The two largest creatures that roam and regale the North Country region are busy this season. While moose are looking for love, black bears are looking for food. These phenomena alter the animals travel patterns, which impacts everything from road collisions, tourism activity to hunting rituals.
"The bulls are on the prowl," reports Kristine Rines, Moose Project Leader for New Hampshire Fish and Game. The bull Moose's behavior changes during the mating season. They are crazed with lust, full of testosterone and very unpredictable. Rines said the bull moose is traveling as much as 27 miles a day during these days of searching and listening for a cow's (female moose) call. Once the bull hears the cow, which generally stays around her home range, he makes a beeline for her.
. . .
For the black bear, fall is all about food. The Bear harvest, which runs from September 1 to November 11 in this region, is off to a strong start with 312 bears killed by hunters in the first three weeks of the season.
. . .
Ample food supply keeps bears deep in the forest and reduces the amount of travel required to meet their heavy eating demands before hibernating. Bears, who are opportunistic eaters, cn travel as much as 50 miles in a day. They consume mostly soft mast, like berries and apples, and hard mast, like acorns and hazel-nuts.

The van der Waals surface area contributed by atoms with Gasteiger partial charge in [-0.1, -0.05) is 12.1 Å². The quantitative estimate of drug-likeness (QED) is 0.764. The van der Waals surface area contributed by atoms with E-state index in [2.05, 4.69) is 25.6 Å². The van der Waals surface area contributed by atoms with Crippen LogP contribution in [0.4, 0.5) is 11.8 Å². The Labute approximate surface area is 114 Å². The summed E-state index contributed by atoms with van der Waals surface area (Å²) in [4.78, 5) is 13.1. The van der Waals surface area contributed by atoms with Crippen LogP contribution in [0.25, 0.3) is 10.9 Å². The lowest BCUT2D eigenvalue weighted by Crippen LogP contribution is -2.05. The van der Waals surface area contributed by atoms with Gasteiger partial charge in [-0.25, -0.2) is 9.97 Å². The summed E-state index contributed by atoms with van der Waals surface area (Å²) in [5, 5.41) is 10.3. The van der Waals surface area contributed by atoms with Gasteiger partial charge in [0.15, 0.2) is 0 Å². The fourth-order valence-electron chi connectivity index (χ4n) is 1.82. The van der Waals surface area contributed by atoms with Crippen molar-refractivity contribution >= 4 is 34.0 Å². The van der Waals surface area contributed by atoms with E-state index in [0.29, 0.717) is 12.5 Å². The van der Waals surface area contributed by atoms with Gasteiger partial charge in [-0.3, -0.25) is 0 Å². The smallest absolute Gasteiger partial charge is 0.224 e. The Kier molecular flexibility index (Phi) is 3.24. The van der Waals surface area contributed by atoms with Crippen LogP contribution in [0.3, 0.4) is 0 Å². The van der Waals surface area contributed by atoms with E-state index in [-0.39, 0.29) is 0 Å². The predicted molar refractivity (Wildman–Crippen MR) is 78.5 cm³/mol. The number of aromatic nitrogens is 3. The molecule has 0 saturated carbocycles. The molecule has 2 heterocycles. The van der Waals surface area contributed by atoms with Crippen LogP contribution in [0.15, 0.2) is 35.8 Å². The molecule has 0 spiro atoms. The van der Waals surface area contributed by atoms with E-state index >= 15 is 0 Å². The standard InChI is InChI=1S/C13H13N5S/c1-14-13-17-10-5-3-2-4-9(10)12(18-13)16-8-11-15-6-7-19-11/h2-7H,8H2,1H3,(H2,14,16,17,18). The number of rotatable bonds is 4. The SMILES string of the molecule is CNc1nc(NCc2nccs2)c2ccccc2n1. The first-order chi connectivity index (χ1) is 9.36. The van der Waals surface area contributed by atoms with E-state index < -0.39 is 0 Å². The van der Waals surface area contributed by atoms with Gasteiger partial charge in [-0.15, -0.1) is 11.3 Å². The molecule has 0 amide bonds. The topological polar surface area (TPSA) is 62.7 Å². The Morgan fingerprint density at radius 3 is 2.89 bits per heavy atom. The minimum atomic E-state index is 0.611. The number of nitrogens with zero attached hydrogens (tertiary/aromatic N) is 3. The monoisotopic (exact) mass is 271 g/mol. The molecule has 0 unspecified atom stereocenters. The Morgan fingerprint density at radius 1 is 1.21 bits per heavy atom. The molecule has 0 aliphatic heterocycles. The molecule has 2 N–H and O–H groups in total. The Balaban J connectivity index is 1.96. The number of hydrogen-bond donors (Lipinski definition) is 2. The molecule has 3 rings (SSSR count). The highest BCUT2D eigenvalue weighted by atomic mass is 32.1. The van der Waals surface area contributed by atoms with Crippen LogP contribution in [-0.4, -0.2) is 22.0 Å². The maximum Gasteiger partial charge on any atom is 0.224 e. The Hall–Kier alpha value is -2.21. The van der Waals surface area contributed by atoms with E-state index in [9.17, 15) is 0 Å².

Continued in article
Acorns are the main staple of bears. Bears are more apt to stray closer to civilization in bad acorn season. Apart from dumpsters, bears love, love, love bird feeders. I had to stop feeding birds in the fall, spring, and summer after bears kept ripping off my bird feeders on the deck. I still put out some bird feed when the bears hibernate.
More moose pictures --- http://www.cs.trinity.edu/~rjensen/NewHampshire/2004Autumn/2004autumn.htm
Albino Moose --- http://www.snopes.com/photos/animals/albinomoose.asp
More of my rainbow pictures ---
Another front yard view of colorful Ore Hill
Looking west from our deck toward Vermont
The Three Graces (Cannon Balls) between Cannon Mountain and
Not much left on the wild cranberry bush below my office
Getting ready for what follows foliage season
More snow pictures --- http://www.trinity.edu/rjensen/tidbits/2010/tidbits020110.htm
More of Bob Jensen's Pictures and
Bob Jensen's threads --- http://www.trinity.edu/rjensen/Threads.htm
Bob Jensen's Home Page --- http://www.trinity.edu/rjensen/